Policy - State Level

Minnesota Energy Legislation in 2007

2007 was a landmark year for energy policy in Minnesota. The legislature passed the strongest renewable energy standard in the nation with overwhelming support from both sides of the aisle. This law makes Minnesota a leader in clean energy policy and creates a great opportunity for our state to reap the rewards of the booming renewable energy industry. With the passage of The Next Generation Energy Act of 2007, the legislature made sure much of the economic benefits of the increased renewable energy would stay in our rural communities.

The bill also contains real solutions to global warming that will create tangible cost savings for Minnesotan families and businesses.

The Renewable Energy Standard

The strongest renewable energy standard (RES) in the nation became law this session when Gov. Tim Pawlenty signed a requirement that the state’s electric utilities obtain 25% of their energy from renewable resources by 2020. Minnesota’s utilities currently get about 6% of their energy from renewable sources. Under this new law, Minnesota will add between 5,000 and 6,000 MW of new renewable energy, a large part of which is expected to come from new wind turbines in our rural communities.

The renewable energy standard is a market-based mechanism that requires utilities to gradually increase the portion of their energy that is produced from renewable sources like wind, solar, biomass, and geothermal energy. The RES uses tradable renewable energy credits to achieve reductions in a flexible, low-cost manner that creates competition among renewable energy generators and provides them with an incentive to continually drive costs down. Minnesota’s Renewable Energy Standard will help keep electricity costs low, spur economic development, increase energy independence and security, and lead to cleaner air.

The Next Generation Energy Act of 2007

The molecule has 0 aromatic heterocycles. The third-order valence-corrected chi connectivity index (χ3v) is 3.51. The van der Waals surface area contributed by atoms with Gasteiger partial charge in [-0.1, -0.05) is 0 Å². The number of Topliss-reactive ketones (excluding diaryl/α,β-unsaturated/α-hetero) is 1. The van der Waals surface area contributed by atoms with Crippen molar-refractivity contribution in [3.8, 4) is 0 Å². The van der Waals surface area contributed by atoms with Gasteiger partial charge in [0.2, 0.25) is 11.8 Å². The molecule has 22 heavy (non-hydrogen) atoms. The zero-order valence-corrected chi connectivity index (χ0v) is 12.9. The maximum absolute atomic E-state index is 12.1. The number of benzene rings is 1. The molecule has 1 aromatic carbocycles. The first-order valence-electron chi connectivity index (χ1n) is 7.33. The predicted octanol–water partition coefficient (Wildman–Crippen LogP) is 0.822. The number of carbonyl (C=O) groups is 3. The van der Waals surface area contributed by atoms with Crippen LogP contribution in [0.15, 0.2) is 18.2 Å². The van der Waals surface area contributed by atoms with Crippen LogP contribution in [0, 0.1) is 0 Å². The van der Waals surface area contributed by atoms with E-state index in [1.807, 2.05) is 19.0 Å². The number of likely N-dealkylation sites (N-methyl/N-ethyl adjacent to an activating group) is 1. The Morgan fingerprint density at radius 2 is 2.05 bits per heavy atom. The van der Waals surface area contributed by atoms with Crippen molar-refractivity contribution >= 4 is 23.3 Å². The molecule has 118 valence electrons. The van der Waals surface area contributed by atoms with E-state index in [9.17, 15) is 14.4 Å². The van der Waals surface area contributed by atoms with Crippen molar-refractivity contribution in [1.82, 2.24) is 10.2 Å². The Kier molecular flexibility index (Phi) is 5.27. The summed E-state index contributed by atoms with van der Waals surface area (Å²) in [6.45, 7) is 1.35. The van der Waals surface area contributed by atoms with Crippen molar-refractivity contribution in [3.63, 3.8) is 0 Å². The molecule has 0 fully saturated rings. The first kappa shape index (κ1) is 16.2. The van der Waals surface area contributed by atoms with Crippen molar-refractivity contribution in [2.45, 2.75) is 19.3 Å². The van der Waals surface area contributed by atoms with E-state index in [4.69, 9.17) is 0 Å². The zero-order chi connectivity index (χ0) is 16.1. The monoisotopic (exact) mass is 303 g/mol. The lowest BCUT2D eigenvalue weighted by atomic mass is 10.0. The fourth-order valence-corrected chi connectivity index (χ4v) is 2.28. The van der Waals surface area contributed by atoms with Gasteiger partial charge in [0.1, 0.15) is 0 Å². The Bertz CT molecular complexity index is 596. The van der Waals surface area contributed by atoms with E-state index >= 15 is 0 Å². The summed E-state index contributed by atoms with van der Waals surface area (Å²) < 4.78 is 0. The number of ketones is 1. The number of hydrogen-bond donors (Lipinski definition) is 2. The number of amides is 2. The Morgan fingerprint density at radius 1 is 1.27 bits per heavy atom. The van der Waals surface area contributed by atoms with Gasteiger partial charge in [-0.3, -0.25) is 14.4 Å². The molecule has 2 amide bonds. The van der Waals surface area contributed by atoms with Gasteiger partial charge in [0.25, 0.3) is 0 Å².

The Next Generation Energy Act, signed into law this May, provides for concrete actions that will set Minnesota on a path to achieve 80% reductions in greenhouse gas emissions by 2050. Key components of the law include:

Three times the current amount of investment in energy efficiency measures that will produce a 25% energy savings by 2025.

  • A goal to aggressively reduce our global warming pollution to reach an 80% reduction below 2005 levels by 2050.
  • The creation of an economy-wide climate change action plan by February 1, 2008. Arizona’s climate action plan will result in an estimated overall net economic cost savings of more than $5.5 billion from 2007 to 2020.
  • Required reductions in CO2 from the power sector. After August 1, 2009 there will be a moratorium on new power plants unless they can offset their CO2 emissions

The Next Generation Energy Act also includes critical provisions that will help rural communities plan, build, and own renewable energy facilities themselves, thereby keeping energy dollars in local communities. The Act:

  • Allows counties to take over permitting authority to site wind energy facilities up to 25MW in size, an increase over the previous 5MW, and impose higher standards than state laws.
  • Allows local governments to own wind energy projects with more than two turbines without partnering with other entities.
  • Requires utilities to study the amount of renewable energy that can be connected to existing local transmission lines and substations with minimal upgrades, thereby using existing utility infrastructure more efficiently and delaying the need for new large transmission lines.
  • Requires that developers finish projects within 7 years or renegotiate land development agreements with landowners to extend these agreements.
  • Requires the Department of Commerce to consider the Community-Based Energy Development (C-BED) economic benefits that flow to all local interests, not just the project developer, when approving C-BED projects.
  • Allows C-BED developers to negotiate market-based rates unhindered by out-of-date price caps.
  • Requires utilities to consider contracting with C-BED projects to comply with the Renewable Energy Standard.
  • Allows utilities to partner with C-BED projects.
  • Requires a variety of studies on emerging community energy issues.

“These changes in law will help cities, counties, school districts, and other local agencies develop, own, and benefit from wind farms. Local ownership of wind projects helps ensure that a broader spectrum of Minnesotans benefit financially from renewable energy, and it also helps make rural communities more energy independent.”

-David Benson, Nobles County Commissioner

More Information
For more information about the benefits of community wind, click here.

For the full text of the Renewable Energy Standard bill click here.

For the full text of The Next Generation Energy Act, click here.

Minnesota Passes New C-BED Legislation

New Law Passed to Advance Community Energy Projects
Next Generation Energy Act Helps MN Farmers and Small Businesses Build Renewable Energy Projects

St. Paul, MN – (5/25/07) Today Governor Tim Pawlenty signed the Next Generation Energy Act (SF145), which includes critical provisions that will help rural communities build wind farms, biomass power plants and other renewable energy facilities.

The legislature passed the bill on Sunday with strong bipartisan support.